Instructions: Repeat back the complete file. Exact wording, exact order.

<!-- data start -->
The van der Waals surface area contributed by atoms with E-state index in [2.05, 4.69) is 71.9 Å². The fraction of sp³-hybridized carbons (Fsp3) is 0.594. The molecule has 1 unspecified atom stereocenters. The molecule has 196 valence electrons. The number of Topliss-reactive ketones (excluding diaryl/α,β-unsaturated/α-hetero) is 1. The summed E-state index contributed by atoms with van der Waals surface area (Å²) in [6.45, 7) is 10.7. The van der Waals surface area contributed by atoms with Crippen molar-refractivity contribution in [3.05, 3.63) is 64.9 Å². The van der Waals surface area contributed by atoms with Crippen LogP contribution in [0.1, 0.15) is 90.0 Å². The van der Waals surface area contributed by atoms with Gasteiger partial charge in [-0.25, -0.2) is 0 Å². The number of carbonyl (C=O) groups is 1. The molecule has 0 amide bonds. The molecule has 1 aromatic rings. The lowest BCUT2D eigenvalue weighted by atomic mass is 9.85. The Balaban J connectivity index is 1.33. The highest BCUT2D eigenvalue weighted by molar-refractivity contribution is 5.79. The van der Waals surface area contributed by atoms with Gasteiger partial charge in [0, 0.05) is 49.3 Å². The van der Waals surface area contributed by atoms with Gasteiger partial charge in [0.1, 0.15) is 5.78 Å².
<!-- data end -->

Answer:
The van der Waals surface area contributed by atoms with E-state index in [2.05, 4.69) is 71.9 Å². The fraction of sp³-hybridized carbons (Fsp3) is 0.594. The molecule has 1 unspecified atom stereocenters. The molecule has 196 valence electrons. The number of Topliss-reactive ketones (excluding diaryl/α,β-unsaturated/α-hetero) is 1. The summed E-state index contributed by atoms with van der Waals surface area (Å²) in [6.45, 7) is 10.7. The van der Waals surface area contributed by atoms with Crippen molar-refractivity contribution in [3.05, 3.63) is 64.9 Å². The van der Waals surface area contributed by atoms with Crippen LogP contribution in [0.1, 0.15) is 90.0 Å². The van der Waals surface area contributed by atoms with Gasteiger partial charge in [-0.25, -0.2) is 0 Å². The number of carbonyl (C=O) groups is 1. The molecule has 0 amide bonds. The molecule has 1 aromatic rings. The lowest BCUT2D eigenvalue weighted by atomic mass is 9.85. The Balaban J connectivity index is 1.33. The highest BCUT2D eigenvalue weighted by molar-refractivity contribution is 5.79. The van der Waals surface area contributed by atoms with Gasteiger partial charge in [0, 0.05) is 49.3 Å². The van der Waals surface area contributed by atoms with Gasteiger partial charge in [0.1, 0.15) is 5.78 Å².